In 2012 African American men had a median income of less than 40k while white men's yearly income held an average of over 50k. Don't get me started on women, those numbers are depressing.
The white unemployment rate is under 5 % as of February 2016, however for African Americans that rate is almost doubled at just under 9%. - that's not including all the African American's currently residing in US prisons.
1 in every 15 African Americans are in prison compared to 1 in 106 white- this is shocking- especially since there are more white people in the USA than black. I guess you could roll your eyes and say, "well maybe they commit more crimes." That is simply not true, the black community is treated more harshly than the white community. I could rant and rant about this, but instead here are some nice articles, educate yourself.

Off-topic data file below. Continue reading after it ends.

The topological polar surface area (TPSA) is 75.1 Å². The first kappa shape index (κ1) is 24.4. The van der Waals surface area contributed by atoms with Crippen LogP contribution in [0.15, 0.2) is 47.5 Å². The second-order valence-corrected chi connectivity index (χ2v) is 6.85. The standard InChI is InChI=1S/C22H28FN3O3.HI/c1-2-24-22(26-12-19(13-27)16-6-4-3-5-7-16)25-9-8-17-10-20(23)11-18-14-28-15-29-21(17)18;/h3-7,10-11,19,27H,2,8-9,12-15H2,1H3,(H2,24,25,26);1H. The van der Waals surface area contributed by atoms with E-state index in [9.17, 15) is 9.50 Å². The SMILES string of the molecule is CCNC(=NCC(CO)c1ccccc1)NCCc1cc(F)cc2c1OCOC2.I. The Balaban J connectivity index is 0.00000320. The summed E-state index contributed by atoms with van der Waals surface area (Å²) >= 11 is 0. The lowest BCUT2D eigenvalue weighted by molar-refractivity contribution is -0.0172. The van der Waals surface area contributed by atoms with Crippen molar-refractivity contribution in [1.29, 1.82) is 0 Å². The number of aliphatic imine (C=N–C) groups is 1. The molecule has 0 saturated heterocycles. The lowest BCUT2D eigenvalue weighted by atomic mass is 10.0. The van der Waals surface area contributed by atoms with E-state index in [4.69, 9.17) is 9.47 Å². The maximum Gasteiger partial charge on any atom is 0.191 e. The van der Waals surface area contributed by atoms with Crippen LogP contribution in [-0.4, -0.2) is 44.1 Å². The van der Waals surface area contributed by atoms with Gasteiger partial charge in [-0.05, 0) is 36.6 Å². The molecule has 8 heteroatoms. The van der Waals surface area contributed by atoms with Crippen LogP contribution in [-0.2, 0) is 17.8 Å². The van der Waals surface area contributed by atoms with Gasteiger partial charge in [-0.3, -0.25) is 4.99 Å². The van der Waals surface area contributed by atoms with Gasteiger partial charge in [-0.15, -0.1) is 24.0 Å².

It all boils down to this:
If a black person and a white person each commit a crime, the black person is more likely to be arrested. This is due in part to the fact that black people are more heavily policed.
Something needs to change- and by change I don't mean cop killing- again (and why I have to repeat myself) DON'T KILL EACH OTHER, THIS IS NOT THE SOLUTION.
I don't actually know what the solution is. I do know police officers need to use their guns as a last resort, it's why they have tasers. They need to listen and not fear members of the black community. I know white people need to admit that they have white privilege and black people need to help educate us on the racism they see every day. We all need to have patience and love towards one another and respect our races, religion, sex, gender, and individual rights.
To end this blog I leave you with a quote from Deb Besinger and this article she wrote:
"The bottom line is this: of course all lives matter, of course all policemen matter ― and to support one or all of these things doesn’t mean you are against the other.
However, to be offended by BLACK LIVES MATTER is a glaring representation that YOU don’t get it."